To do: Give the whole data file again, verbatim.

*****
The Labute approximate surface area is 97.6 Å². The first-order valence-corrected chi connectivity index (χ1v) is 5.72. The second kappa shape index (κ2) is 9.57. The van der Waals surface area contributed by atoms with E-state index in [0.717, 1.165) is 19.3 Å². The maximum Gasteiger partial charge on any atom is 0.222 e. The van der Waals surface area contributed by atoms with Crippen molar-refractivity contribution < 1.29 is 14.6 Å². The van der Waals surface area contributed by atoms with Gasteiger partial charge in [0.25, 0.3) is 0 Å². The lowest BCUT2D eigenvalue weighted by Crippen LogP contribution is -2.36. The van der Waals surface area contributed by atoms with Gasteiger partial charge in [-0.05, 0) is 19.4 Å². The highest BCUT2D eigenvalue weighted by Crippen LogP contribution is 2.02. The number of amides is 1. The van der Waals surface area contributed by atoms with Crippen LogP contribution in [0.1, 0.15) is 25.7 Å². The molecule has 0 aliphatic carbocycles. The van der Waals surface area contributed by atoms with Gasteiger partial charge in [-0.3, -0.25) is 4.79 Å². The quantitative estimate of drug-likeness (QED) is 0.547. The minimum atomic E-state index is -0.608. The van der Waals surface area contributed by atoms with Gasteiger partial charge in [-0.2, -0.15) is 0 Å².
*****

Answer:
The Labute approximate surface area is 97.6 Å². The first-order valence-corrected chi connectivity index (χ1v) is 5.72. The second kappa shape index (κ2) is 9.57. The van der Waals surface area contributed by atoms with E-state index in [0.717, 1.165) is 19.3 Å². The maximum Gasteiger partial charge on any atom is 0.222 e. The van der Waals surface area contributed by atoms with Crippen molar-refractivity contribution < 1.29 is 14.6 Å². The van der Waals surface area contributed by atoms with Gasteiger partial charge in [0.25, 0.3) is 0 Å². The lowest BCUT2D eigenvalue weighted by Crippen LogP contribution is -2.36. The van der Waals surface area contributed by atoms with Gasteiger partial charge in [-0.05, 0) is 19.4 Å². The highest BCUT2D eigenvalue weighted by Crippen LogP contribution is 2.02. The number of amides is 1. The van der Waals surface area contributed by atoms with Crippen LogP contribution in [0.1, 0.15) is 25.7 Å². The molecule has 0 aliphatic carbocycles. The van der Waals surface area contributed by atoms with Gasteiger partial charge in [-0.3, -0.25) is 4.79 Å². The quantitative estimate of drug-likeness (QED) is 0.547. The minimum atomic E-state index is -0.608. The van der Waals surface area contributed by atoms with Gasteiger partial charge in [-0.2, -0.15) is 0 Å².